HUPC Home Page Fare Thee Well! HUPC
Issue Updates
About the Uintas
We Are HUPC Our Reflections What You Can Do Join HUPC HUPC Archives


by Ellie Ienatsch, HUPC Founding Member

We often make judgments about the natural world which turn out to be false. We try to explain the dance and rhythm of wild creatures and wild lands within the framework of our human world, and it doesn't work. Let me illustrate.

My passion is watching golden eagles, an obsession I've had for 20 years. One spring recently, I was taking infinite pleasure in watching a baby golden eagle grow. I had found a spot on a ridge above the nest, far enough away not to bother the birds, where I could go daily and watch eagle activity through my spotting scope. My journal, it turns out, is a leapfrog progression of false assumptions.

Take May 31, for example. On the previous day, the baby eagle ? which resembled a fuzzy white bowling pin with huge feet ? had been happily bouncing about in the nest. Now on May 31, the baby was dead. There it was, lying motionless in the middle of the nest, a formless white blob spread out grotesquely in all directions. For an hour, I did not take my eye off the scope. An hour and a half. Two hours. In grief and disbelief, I moved to pack up my things. Suddenly up from the white blob came a huge yellow beak, then a head, and finally the baby got it all together, got its big feet underneath, and began wobbling about as happily as it had the day before.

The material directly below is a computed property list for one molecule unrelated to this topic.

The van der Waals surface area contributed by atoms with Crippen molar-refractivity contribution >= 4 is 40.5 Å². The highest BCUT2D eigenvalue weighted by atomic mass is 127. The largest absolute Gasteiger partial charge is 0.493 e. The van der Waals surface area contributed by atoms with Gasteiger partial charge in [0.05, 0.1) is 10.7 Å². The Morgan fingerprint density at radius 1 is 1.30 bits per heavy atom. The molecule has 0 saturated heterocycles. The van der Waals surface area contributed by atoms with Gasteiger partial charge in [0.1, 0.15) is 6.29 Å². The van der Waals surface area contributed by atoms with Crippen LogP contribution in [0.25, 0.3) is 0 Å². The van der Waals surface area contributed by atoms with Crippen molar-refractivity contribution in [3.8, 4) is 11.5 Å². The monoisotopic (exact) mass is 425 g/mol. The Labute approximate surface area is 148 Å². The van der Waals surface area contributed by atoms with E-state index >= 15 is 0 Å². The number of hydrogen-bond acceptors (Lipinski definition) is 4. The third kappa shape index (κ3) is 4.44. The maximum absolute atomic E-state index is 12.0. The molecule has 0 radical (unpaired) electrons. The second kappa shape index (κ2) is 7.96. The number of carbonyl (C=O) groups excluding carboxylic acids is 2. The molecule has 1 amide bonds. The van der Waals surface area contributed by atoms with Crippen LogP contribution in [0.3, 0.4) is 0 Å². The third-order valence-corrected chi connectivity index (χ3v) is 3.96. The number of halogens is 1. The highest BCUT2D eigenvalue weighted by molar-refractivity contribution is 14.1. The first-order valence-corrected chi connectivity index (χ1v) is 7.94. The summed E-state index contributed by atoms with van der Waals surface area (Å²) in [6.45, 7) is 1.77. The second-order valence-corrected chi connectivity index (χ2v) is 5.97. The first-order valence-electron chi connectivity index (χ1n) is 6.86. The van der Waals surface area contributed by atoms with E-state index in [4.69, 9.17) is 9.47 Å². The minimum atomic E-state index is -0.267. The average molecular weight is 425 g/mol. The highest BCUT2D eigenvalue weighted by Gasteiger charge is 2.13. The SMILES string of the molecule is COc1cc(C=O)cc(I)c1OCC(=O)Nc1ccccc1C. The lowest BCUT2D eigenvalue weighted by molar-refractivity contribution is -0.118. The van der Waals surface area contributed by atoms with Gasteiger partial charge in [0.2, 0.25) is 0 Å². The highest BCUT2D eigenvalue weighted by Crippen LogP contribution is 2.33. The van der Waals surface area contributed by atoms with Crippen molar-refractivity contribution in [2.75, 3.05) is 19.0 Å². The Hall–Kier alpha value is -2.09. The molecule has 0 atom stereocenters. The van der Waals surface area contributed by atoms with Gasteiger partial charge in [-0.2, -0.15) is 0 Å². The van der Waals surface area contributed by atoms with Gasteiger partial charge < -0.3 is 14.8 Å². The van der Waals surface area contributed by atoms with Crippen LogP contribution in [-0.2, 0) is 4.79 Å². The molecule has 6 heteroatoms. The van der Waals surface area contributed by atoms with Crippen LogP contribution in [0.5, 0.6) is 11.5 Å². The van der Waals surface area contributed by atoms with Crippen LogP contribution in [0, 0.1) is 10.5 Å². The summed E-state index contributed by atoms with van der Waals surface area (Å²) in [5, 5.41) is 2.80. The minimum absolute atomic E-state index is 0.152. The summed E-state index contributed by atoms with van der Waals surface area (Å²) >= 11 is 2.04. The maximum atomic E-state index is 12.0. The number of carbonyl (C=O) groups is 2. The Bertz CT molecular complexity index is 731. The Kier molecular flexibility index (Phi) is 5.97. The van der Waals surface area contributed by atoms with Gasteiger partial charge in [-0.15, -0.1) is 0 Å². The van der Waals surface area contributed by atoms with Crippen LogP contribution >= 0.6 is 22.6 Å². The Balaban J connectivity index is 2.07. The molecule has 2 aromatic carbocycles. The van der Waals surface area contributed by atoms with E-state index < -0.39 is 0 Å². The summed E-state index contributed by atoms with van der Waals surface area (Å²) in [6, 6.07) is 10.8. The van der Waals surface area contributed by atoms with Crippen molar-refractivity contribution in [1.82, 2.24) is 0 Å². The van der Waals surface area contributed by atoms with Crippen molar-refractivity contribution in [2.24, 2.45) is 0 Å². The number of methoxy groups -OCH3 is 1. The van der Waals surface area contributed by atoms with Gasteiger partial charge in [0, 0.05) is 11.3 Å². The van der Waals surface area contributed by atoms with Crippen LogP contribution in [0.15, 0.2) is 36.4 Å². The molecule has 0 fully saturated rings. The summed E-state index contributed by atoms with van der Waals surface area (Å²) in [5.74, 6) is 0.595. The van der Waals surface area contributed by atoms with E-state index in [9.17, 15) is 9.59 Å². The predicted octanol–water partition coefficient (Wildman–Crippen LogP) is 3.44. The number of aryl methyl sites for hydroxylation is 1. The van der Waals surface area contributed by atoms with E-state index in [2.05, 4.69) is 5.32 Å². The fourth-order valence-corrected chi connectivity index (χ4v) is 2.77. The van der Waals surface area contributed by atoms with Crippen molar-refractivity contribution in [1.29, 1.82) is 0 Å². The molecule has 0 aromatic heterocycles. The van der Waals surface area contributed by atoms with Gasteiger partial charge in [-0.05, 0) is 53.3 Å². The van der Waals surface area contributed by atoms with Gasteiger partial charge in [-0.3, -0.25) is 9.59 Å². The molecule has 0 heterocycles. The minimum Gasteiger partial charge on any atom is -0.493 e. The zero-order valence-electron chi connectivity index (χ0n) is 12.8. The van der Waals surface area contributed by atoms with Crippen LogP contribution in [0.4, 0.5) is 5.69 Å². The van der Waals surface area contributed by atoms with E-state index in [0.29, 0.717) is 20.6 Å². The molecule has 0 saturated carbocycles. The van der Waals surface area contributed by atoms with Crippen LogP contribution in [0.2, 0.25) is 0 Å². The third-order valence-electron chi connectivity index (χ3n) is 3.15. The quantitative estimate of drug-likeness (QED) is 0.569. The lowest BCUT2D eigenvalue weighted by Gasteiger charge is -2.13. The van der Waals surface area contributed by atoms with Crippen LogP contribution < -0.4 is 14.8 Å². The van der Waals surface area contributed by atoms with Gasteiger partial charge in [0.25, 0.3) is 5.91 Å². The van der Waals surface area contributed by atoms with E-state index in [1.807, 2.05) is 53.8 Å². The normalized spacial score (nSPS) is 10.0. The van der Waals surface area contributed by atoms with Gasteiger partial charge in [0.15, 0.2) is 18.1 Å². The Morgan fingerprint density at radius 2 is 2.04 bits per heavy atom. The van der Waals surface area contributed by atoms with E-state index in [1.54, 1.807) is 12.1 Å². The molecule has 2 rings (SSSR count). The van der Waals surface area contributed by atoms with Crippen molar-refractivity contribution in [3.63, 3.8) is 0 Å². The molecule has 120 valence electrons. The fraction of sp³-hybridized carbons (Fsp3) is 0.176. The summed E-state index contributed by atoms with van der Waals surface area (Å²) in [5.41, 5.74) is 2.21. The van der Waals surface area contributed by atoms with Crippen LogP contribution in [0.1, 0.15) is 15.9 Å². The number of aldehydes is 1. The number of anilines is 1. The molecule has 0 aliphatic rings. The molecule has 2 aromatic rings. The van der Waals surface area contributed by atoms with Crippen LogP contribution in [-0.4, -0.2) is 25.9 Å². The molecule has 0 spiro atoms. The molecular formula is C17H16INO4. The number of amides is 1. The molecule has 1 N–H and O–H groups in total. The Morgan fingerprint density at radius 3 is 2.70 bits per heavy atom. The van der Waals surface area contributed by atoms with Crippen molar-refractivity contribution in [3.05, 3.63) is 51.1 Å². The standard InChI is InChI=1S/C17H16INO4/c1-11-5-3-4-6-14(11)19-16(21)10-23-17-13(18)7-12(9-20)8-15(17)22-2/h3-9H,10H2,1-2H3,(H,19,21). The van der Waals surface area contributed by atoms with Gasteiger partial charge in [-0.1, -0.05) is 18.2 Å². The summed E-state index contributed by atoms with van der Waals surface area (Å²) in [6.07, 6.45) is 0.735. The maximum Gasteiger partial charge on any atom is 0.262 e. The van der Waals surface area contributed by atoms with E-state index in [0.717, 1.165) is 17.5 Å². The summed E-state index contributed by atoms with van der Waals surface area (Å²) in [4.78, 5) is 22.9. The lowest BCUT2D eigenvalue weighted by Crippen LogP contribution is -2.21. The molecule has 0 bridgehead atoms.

Then there was June 29. The young eagle was now almost an adult. He sat, regal and dark, as large as his parents, on the edge of the nest and watched me set up my scope. What I saw when I looked through it filled me with horror. The back of the eagle's head and his neck were completely bald. The feathers were gone. What awful disease had invaded the nest? For eleven days after that there was no change. The baby was alive, but I was convinced it was suffering from a mite infection that could take his life.

On July 12, I again dragged myself up the mountain. As I set up my scope, I could tell that the baby was still alive, but at that distance I could not determine more than that. I looked through the eye piece. There looking back at me was the most beautiful golden eagle I had ever seen! The bald head and neck of yesterday were now completely covered with the elegant tawny feathers that give the golden eagle its name.

The rhythm and dance of the natural world are beyond our understanding. Their pace is, at one and the same time, infinitely slow yet instantaneous. We have forgotten how to move with it. It has something to do, I think, with patience and a profound belief in mystery.

HUPC Home Page Our Reflections HUPC
Issue Updates
About the Uintas and Lakes Roadless Area
We Are HUPC Fare Thee Well! What You Can Do Join HUPC HUPC Archives